One summer night in Texas, I walked towards a dimly lit house slightly tilted with the foundations almost breaking, everything was slightly, though almost imperceptibly shifted in space. As I approached the steps, there was not a sound in the environment, just the warm glow of Christmas lights. Texas summers are almost relentlessly hot, making almost a surreal sensation as it courses through your body. The band was late. I was trying out for a bass position. I knocked on the door and waited. This was before cell phones so there was no way to call anyone. I just stood at the door and. waited.
Then I heard something, footsteps, moving in the darkness, and I saw her. Almost elven, her bright, untrusting eyes greeted me with a forced detachment. “Hey, I’m Mitch, no one is here, do you have a key?” “Hi, I’m Rachel,” she said. “I think Chris and Foley are still working, we’ll have to go find them.” We walked to her car, the pavement cracks still visible in the evening sun, or more likely still, an almost invisible moon. There was no rain. We were in love. It took a couple of weeks until we really admitted it to each other. But there, in the awkward silences, we knew.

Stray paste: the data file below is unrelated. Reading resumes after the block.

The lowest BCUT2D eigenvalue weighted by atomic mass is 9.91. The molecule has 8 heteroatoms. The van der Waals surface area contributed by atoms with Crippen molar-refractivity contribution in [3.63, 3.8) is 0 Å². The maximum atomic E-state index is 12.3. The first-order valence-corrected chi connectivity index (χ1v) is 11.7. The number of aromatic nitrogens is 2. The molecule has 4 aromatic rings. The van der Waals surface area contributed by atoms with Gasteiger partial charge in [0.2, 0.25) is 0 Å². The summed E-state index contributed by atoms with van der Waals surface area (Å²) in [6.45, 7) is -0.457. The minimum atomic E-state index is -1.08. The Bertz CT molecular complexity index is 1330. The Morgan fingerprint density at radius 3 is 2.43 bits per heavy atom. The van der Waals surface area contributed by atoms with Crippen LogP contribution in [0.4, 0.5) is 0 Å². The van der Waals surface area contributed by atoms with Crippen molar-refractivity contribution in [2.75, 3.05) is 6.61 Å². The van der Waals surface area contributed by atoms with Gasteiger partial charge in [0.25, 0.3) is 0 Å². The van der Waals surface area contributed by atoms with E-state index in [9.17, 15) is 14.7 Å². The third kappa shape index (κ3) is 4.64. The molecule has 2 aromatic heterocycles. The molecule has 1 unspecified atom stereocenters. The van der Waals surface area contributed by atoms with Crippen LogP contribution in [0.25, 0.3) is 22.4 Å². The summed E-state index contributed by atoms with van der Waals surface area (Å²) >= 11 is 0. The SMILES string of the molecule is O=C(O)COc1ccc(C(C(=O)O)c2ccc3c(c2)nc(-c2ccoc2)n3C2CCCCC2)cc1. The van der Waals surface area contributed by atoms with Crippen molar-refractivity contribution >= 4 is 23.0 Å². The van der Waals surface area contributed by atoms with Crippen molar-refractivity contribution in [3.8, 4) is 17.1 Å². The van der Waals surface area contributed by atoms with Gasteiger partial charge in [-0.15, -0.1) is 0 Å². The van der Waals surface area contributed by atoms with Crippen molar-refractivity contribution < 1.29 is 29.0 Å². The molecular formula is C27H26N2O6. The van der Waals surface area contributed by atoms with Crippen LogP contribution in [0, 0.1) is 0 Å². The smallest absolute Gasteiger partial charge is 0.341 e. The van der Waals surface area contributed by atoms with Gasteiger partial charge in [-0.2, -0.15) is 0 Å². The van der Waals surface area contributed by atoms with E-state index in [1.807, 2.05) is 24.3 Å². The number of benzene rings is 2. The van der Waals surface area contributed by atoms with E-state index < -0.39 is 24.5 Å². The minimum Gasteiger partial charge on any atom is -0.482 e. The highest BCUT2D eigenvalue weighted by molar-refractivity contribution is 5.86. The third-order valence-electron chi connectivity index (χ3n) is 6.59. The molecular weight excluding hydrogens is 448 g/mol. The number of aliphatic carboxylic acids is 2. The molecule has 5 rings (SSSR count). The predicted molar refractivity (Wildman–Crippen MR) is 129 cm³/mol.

We built our lives around each other, made music, travelled the world, moving across the country, we grew together over the course of the earliest part of the 21st century. Until the lines almost became blurred. Where do we start and where do we end, it doesn’t matter. Everything is like that first night, we just know, that there was something indefinable that binds us. I remember and look to the right past the window in our apartment in the forest. There, a string of Christmas lights rests gently over four paintings. I remember. One is of her.